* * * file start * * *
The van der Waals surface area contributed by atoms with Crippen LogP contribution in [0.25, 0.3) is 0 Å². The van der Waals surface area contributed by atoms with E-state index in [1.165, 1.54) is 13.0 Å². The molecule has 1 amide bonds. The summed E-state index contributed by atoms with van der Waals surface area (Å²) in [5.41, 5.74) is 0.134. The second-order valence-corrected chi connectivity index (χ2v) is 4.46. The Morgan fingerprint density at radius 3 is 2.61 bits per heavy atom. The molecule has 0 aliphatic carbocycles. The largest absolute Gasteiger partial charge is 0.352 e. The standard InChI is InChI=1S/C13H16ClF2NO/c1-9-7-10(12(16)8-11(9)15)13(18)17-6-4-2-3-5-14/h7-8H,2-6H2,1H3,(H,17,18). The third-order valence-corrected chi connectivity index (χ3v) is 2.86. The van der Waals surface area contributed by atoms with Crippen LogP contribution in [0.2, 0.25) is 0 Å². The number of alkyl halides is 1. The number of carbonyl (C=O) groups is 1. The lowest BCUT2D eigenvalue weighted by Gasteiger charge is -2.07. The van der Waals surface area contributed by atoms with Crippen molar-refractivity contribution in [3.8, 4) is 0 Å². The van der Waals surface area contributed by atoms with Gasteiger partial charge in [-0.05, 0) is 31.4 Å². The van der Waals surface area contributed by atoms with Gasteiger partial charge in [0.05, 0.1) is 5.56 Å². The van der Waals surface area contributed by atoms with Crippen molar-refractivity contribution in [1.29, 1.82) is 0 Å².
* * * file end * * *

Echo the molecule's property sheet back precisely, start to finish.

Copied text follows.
The van der Waals surface area contributed by atoms with Crippen LogP contribution in [0.25, 0.3) is 0 Å². The van der Waals surface area contributed by atoms with E-state index in [1.165, 1.54) is 13.0 Å². The molecule has 1 amide bonds. The summed E-state index contributed by atoms with van der Waals surface area (Å²) in [5.41, 5.74) is 0.134. The second-order valence-corrected chi connectivity index (χ2v) is 4.46. The Morgan fingerprint density at radius 3 is 2.61 bits per heavy atom. The molecule has 0 aliphatic carbocycles. The largest absolute Gasteiger partial charge is 0.352 e. The standard InChI is InChI=1S/C13H16ClF2NO/c1-9-7-10(12(16)8-11(9)15)13(18)17-6-4-2-3-5-14/h7-8H,2-6H2,1H3,(H,17,18). The third-order valence-corrected chi connectivity index (χ3v) is 2.86. The van der Waals surface area contributed by atoms with Crippen LogP contribution in [0.2, 0.25) is 0 Å². The number of alkyl halides is 1. The number of carbonyl (C=O) groups is 1. The lowest BCUT2D eigenvalue weighted by Gasteiger charge is -2.07. The van der Waals surface area contributed by atoms with Crippen molar-refractivity contribution in [3.8, 4) is 0 Å². The van der Waals surface area contributed by atoms with Gasteiger partial charge in [-0.05, 0) is 31.4 Å². The van der Waals surface area contributed by atoms with Gasteiger partial charge in [0.05, 0.1) is 5.56 Å². The van der Waals surface area contributed by atoms with Crippen molar-refractivity contribution in [1.29, 1.82) is 0 Å².